Anaxamenos believes it was Petasius, Master of the Household Page, who spread the word about my likeness hanging from a post in the stables. The man had come to see Anaxamenos on some trifle of ordinary business, and took silent note of the drawing.

About a week later, Phlegon appeared in my friend’s office to make arrangements for the rotation of a fresh group of horses between Tibur and Rome. And he made a point of requesting to see the drawing. He looked at it for only a moment, nodded once to Anaxamenos, and left.

Can you guess who arrived next?

“This is remarkable,” said Hadrian. “Who is he that has created such an image – and has he produced others?” Anaxamenos dutifully opened up his cabinet and extracted the pile of pictures. Thankfully, Hadrian was too excited by the prospect of beholding them to inquire about the contents of the rest of the cabinet. As he began to sift through them, Anaxamenos beckoned Vitalis into his office.

“My lord,” said Anaxamenos, “I present to you the artist: Marius Vitalis.” Hadrian looked up to assess him. He narrowed his eyes, and spoke slowly: “Marius Vitalis. I have spoken your name before. You were requested by Antinous. He rescued you from the Department of the Wardrobe.” Vitalis smiled and nodded silently.

Hadrian gazed at my two beautiful friends: “Both of you are close to him. Both are esteemed. It is easy to see why.” Again he looked down at the pictures before him and selected one of the nudes. “May I have this?” he asked. “Of course, my liege,” said Vitalis: “I am honoured that it pleases you so.” Hadrian smiled, assessing the talented youth before him. And then he replied, “It is not the only thing of yours, Vitalis, that pleases me.” Vitalis blushed, and Hadrian laughed. “Methinks I’d like a portrait drawn of Hadrian. May I sit for you?” And Vitalis blinked in dumb astonishment. “Of course, my lord!” exclaimed Anaxamenos: “Vitalis has long wished for such a glorious opportunity.” Hadrian was very pleased by that and left, drawing in hand.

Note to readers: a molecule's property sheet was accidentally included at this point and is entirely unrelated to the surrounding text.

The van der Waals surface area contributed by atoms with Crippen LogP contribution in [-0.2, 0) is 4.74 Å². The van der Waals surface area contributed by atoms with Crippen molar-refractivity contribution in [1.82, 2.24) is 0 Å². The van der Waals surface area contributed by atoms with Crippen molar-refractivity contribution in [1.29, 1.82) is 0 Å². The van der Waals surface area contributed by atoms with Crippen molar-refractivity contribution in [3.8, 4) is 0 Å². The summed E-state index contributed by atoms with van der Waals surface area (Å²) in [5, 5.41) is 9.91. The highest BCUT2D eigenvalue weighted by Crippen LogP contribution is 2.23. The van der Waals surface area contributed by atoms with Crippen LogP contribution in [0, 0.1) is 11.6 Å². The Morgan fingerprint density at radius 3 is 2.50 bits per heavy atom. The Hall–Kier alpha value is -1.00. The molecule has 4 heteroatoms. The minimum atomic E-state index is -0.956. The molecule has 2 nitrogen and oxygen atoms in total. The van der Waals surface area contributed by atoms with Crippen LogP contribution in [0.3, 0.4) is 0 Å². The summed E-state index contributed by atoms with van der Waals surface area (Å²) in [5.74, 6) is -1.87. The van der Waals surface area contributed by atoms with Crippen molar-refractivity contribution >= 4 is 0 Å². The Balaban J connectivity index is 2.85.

Anaxamenos leaned over and pulled the ear of Vitalis close to his lips: “Ensure your ass is very clean, and do not be embarrassed to become aroused. On the contrary, if you find yourself getting hard, make a damn fine show of it, and I daresay your career will have officially begun.”

A few nights later, Vitalis was summoned into the sacred bedchamber to draw a portrait of his Emperor. And to his credit, he followed the advice of Anaxamenos perfectly. He spent the night in Hadrian’s bed.

That was a week ago, and I was very happy to hear it from Vitalis when the news was eagerly reported to me. What’s more, I was delighted to have played such an unusual part in the story – in absentia, with only my wordless image the catalyst.

My woes, however, surfaced today, by the report of Vitalis on the morning after his third night with Hadrian. For they had reached by then more familiar terms, and Vitalis was emboldened to ask why he had not yet taken Antinous into his bed.

“Antinous is special,” replied Hadrian. “He exists on a plane that floats far above the heave of flesh, and thus consistently challenges me to climb up and join him there. To take him into my bed is akin to pulling him down to the mundane world of animals. I should much rather rise up instead.”